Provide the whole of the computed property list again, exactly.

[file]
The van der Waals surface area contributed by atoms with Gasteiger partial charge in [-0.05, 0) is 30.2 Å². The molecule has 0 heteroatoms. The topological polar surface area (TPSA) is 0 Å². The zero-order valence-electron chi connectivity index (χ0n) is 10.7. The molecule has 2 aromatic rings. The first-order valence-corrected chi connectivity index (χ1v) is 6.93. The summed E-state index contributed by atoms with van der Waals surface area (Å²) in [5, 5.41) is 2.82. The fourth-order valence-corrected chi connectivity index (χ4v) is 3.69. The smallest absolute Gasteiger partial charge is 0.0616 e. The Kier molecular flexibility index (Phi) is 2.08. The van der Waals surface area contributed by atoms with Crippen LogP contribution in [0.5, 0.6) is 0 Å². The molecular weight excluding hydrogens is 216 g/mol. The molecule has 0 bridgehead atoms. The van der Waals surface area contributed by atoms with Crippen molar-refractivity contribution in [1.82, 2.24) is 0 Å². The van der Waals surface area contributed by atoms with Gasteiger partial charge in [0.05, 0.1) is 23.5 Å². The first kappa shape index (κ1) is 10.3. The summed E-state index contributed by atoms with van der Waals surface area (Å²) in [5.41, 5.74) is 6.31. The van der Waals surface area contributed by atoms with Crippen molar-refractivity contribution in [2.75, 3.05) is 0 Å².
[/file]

The van der Waals surface area contributed by atoms with Gasteiger partial charge in [-0.05, 0) is 30.2 Å². The molecule has 0 heteroatoms. The topological polar surface area (TPSA) is 0 Å². The zero-order valence-electron chi connectivity index (χ0n) is 10.7. The molecule has 2 aromatic rings. The first-order valence-corrected chi connectivity index (χ1v) is 6.93. The summed E-state index contributed by atoms with van der Waals surface area (Å²) in [5, 5.41) is 2.82. The fourth-order valence-corrected chi connectivity index (χ4v) is 3.69. The smallest absolute Gasteiger partial charge is 0.0616 e. The Kier molecular flexibility index (Phi) is 2.08. The van der Waals surface area contributed by atoms with Crippen LogP contribution in [0.5, 0.6) is 0 Å². The molecular weight excluding hydrogens is 216 g/mol. The molecule has 0 bridgehead atoms. The van der Waals surface area contributed by atoms with Crippen molar-refractivity contribution in [1.82, 2.24) is 0 Å². The van der Waals surface area contributed by atoms with Gasteiger partial charge in [0.05, 0.1) is 23.5 Å². The first kappa shape index (κ1) is 10.3. The summed E-state index contributed by atoms with van der Waals surface area (Å²) in [5.41, 5.74) is 6.31. The van der Waals surface area contributed by atoms with Crippen molar-refractivity contribution in [2.75, 3.05) is 0 Å².